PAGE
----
# Get the root component of the active design.
rootComp = design.rootComponent
# Create a new sketch on the xy plane.
sketches = rootComp.sketches
xyPlane = rootComp.xYConstructionPlane
sketch = sketches.add(xyPlane)
# Draw a circle.
circles = sketch.sketchCurves.sketchCircles
circle = circles.addByCenterRadius(adsk.core.Point3D.create(0, 0, 0), 2)
# Get the profile defined by the circle.
prof = sketch.profiles.item(0)
# Create an extrusion input to be able to define the input needed for an extrusion
# while specifying the profile and that a new component is to be created.
extrudes = rootComp.features.extrudeFeatures
extInput = extrudes.createInput(prof, adsk.fusion.FeatureOperations.NewComponentFeatureOperation)
# Define that the extent is a distance extent of 5 cm.
# Create the extrusion.
ext = extrudes.add(extInput)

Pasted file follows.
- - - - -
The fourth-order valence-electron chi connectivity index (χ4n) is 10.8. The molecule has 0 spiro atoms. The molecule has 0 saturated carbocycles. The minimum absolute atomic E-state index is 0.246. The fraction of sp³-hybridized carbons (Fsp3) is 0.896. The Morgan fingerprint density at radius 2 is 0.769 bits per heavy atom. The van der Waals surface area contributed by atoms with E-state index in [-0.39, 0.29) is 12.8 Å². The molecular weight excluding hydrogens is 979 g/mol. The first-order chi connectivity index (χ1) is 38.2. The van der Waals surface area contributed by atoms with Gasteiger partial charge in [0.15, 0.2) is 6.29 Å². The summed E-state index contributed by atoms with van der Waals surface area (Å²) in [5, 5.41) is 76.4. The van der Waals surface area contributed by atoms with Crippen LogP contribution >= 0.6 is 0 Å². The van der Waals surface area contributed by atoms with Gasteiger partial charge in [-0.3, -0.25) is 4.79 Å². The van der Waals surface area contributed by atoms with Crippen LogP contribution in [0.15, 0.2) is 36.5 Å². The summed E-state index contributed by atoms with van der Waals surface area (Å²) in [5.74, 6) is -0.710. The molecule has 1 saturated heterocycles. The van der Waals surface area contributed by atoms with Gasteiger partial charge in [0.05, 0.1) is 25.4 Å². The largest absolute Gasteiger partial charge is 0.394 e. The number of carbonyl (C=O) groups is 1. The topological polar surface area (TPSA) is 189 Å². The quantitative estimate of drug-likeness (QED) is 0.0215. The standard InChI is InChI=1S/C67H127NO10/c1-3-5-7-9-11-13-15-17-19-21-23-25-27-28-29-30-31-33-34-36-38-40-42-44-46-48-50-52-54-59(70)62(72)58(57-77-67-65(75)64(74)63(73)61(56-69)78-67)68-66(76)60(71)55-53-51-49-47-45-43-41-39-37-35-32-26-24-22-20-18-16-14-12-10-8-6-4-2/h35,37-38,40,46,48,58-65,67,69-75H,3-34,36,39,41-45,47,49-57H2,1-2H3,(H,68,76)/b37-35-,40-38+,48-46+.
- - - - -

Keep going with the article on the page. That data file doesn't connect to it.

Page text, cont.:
I threw that into Thonny IDE and then saving it into the correct folder for Fusion 360 Add-In.
I ran it as an Add-In script see the image below.
And here is the result! Chatbot Created 3D Printable Fusion 360 CAD models are definitely here! I will continue to experiment.
For completionist’s sake, I went ahead and resin 3D printed that simple model created by ChatGPT. See it printing below.
And see the completed model below. Sized exactly how ChatGPT created it.
^ Potentially World First, Little Bit Academic, and Definitely Esoteric.
As it undoubtedly gets better it will be a true revolution. A great equalisation of CAD skills is being handed to the wider community and I look forward to this future .
ChatGPT is the smartest AI i’ve seen, considering it can 3D print.
I’ve been using to explain some tricky Python concepts for me and generate code I can use or adapt in my projects. I would say it’s spot on 95% off the time. Pretty darn neat!
GPT-4 preview is available now if you have a paid subscription to ChatGPT (USD $20/mo).
I’ve been amazed by the limitless possibilities of GPT-4, especially with its vision capabilities. Just imagine how remarkable it would be to incorporate its features with 3D scanning technology, creating highly precise models for various 3D printing applications.